- Resveratrol rate: 8%
- Chi-squared (Table 6B.2)

* ~ mean annual male @ 78 yrs

Ingredients for Sample Size

Testable hypothesis

Type of study: analytical (RCT)

Statistical test

Type of variables

Effect size (and its variance)

- Power and alpha

I will need to convince people

- The result must be statistically significant

Customarily, P<0.05

AKA

- Probability of a type I error (oops, we lied)
- (alpha) = 0.05

I will need to convince skeptics

- Very small chance that we are fooling you

(alpha) = 0.01

P<0.01

- Smaller means larger sample size

Two-sided vs. one-sided

- Use 2-sided if the result could go the opposite way you want
- 1-sided reduces sample size somewhat
- You may believe that your effect could only go one way!
- Resveratrol could not increase mortality!
- Be humble.
- The history of research is filled with results that contradicted expectations
- A 1-sided test is almost never the best choice

If it’s true, I don’t want to miss it

- The chance of missing the effect ()

customarily 20%

AKA

- Type II error
- (beta): 0.20
- Power = 1- 0.80

I really don’t want to miss it

- = .10
- Power (1- ) = 0.90
- Greater power means larger sample size

We have all of the ingredients

Testable hypothesis

Type of study: analytical (RCT)

Statistical test: Chi-squared

Effect size 10% vs 8%

Power: 0.90; alpha: 0.20

From Table 6B.2

- Sample size: 4,401
- Per group
- Total: 8,802
- Does not include drop-outs
- 20% drop-out: 11,002 total sample size

Alternatives

- Tweak : one-sided
- Almost never appropriate
- Tweak the power: 0.80
- Modest effect: 3,308 (6,616 total)

Alternatives

- Tweak and
- = 0.20
- 3,308/group; 6,616 total
- Also increase the effect size
- 10% vs. 6%

Alternatives

- Tweak and
- = 0.20
- 3,308/group; 6,616 total
- Also increase the effect size
- 10% vs. 6%
- 930 / group; 1,680 total
- Big difference, still not affordable
- Not believable

Alternatives: a new hypothesis

- Change the outcome measure
- Continuous measurement
- A ‘surrogate’ for mortality rate
- Strongly associated with mortality rate
- Likely to be influenced by resveratrol
- Walking speed

Mice on resveratrol

- Mice fed resveratrol
- Live 25% longer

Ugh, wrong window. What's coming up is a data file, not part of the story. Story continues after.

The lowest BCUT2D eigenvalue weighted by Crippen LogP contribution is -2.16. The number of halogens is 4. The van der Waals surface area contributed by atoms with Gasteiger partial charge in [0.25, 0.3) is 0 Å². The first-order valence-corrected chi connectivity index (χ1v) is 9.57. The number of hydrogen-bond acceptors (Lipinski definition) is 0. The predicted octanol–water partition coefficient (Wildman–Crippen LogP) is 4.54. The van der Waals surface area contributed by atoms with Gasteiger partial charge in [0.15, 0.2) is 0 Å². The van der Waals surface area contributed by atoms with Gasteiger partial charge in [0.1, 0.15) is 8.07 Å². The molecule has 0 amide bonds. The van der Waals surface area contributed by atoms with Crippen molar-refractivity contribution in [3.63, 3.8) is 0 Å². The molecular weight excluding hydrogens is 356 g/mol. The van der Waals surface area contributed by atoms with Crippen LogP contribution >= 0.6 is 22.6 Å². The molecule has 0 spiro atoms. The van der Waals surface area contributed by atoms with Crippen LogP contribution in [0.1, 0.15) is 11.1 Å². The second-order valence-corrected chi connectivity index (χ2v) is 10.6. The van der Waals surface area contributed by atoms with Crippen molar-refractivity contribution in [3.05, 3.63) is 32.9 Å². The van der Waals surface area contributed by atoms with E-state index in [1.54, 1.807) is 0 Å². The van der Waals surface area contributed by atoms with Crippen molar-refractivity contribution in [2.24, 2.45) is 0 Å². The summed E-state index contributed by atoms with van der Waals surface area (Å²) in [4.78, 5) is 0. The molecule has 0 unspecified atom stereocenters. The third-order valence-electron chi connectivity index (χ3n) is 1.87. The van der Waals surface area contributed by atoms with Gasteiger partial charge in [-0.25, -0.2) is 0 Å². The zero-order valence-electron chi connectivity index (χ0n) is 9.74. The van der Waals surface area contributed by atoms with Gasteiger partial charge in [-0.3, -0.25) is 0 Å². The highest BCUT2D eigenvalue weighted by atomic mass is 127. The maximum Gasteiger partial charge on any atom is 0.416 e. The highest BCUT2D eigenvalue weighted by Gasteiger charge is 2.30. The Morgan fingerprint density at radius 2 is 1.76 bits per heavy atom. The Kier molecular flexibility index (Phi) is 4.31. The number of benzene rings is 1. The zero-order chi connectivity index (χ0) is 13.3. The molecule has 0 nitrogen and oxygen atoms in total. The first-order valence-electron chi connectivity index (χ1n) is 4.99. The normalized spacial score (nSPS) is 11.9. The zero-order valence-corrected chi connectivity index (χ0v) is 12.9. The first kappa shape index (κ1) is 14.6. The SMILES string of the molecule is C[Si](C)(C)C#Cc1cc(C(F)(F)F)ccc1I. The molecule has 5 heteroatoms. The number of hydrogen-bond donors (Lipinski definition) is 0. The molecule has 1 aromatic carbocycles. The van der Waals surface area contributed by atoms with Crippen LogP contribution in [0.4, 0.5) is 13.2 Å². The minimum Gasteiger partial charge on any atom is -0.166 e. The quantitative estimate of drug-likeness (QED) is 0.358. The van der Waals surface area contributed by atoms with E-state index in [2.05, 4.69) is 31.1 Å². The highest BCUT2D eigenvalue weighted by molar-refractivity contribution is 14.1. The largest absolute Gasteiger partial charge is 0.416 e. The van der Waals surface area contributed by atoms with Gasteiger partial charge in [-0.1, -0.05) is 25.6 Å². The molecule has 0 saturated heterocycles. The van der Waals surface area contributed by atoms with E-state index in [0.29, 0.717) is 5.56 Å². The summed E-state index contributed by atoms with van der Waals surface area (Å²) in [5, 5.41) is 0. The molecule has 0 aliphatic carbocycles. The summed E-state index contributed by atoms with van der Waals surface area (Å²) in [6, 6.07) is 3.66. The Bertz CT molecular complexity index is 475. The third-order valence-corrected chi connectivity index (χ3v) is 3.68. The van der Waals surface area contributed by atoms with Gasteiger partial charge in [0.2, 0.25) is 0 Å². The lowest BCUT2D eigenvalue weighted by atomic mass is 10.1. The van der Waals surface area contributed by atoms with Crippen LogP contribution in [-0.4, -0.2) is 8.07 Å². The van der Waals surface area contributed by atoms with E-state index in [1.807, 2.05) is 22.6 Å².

- Are significantly faster
- Have greater endurance

Increased gait speed (0.1 m/s) in 1 year and survival over 8 years

Faster by ≥0.1 m/s

Slower

~20% decreased

mortality rate

What you need to know about a continuous variable

- Outcome: change in walking speed
- Mean value in the population
- Effect size
- Change in walking speed
- Variability in the change

What you need to know about a continuous variable

- Outcome: change in walking speed
- Mean value in the population = 1.0 m/sec
- Effect size
- Change in walking speed
- 1.0 to 1.1 m/sec
- Variability in the change

Variability

- No variability
- Extremely reproducible
- Relatively small sample size
- Highly variable
- Poor reproducibility
- Relatively large sample size
- Assessed by the Standard Deviation

Variability

- Standard deviation for the measurement
- Cross-sectional: 0.25 m / sec
- However, we are interested in change
- Standard deviation of change in speed?

What if you don’t know the SD?

- Standard deviation of change in speed?
- If you cannot find data from other studies for change over 3 years
- Pilot study?
- Well educated guess

Estimating S.D.the 1/4 rule

- Range of changes
- 0.2 m/sec to -0.6 m/sec
- Range = 0.8 m/sec
- 1/4 of the range = 0.2 m/sec

E/S

- Effect size: 0.1 m/sec difference in change
- Standard deviation: 0.2 m/sec
- E/S = 0.5

The new ingredients

New testable hypothesis

Type of study: analytical (RCT)

Statistical test: t-test

- Continuous variable
- Difference between means

Effect size 1.0 vs. 1.1 m/sec; E/S = 0.5

Power: 0.90; alpha: 0.20

The new ingredients

New testable hypothesis

Type of study: analytical (RCT)

T-test

Effect size 1.0 vs.1.1 m/sec; E/S: 0.5

Power: 0.90; alpha: 0.20

Sample size: 64 per group; 128 total

With 20% drop out: 160 total

Summary

- Estimate sample size early
- Systematically collect the ingredients
- Effect size is the most difficult - and important - judgement
- Alternatives that reduce sample size
- Compromise power
- Increase effect size
- Prefer precise continuous outcomes

The effect of increasing the rate of events in the population while maintaining the same effect size

Supplementary slides

- The effect of increasing the rate of events in the population
- Maintaining the same effect size

Alternatives

- Increase the event rate
- Choose an older population with higher mortality
- Enroll men ≥ 80 years old
- 3-year mortality: 25%
- Effect size: 20% reduction: 25% vs. 20%

Alternatives

- Increase the event rate
- Choose an older population with higher mortality
- Enroll men ≥ 80 years old
- 3-year mortality: 25%
- Effect size: 20% reduction: 25% vs. 20%
- 1,133 per group; 2,266 total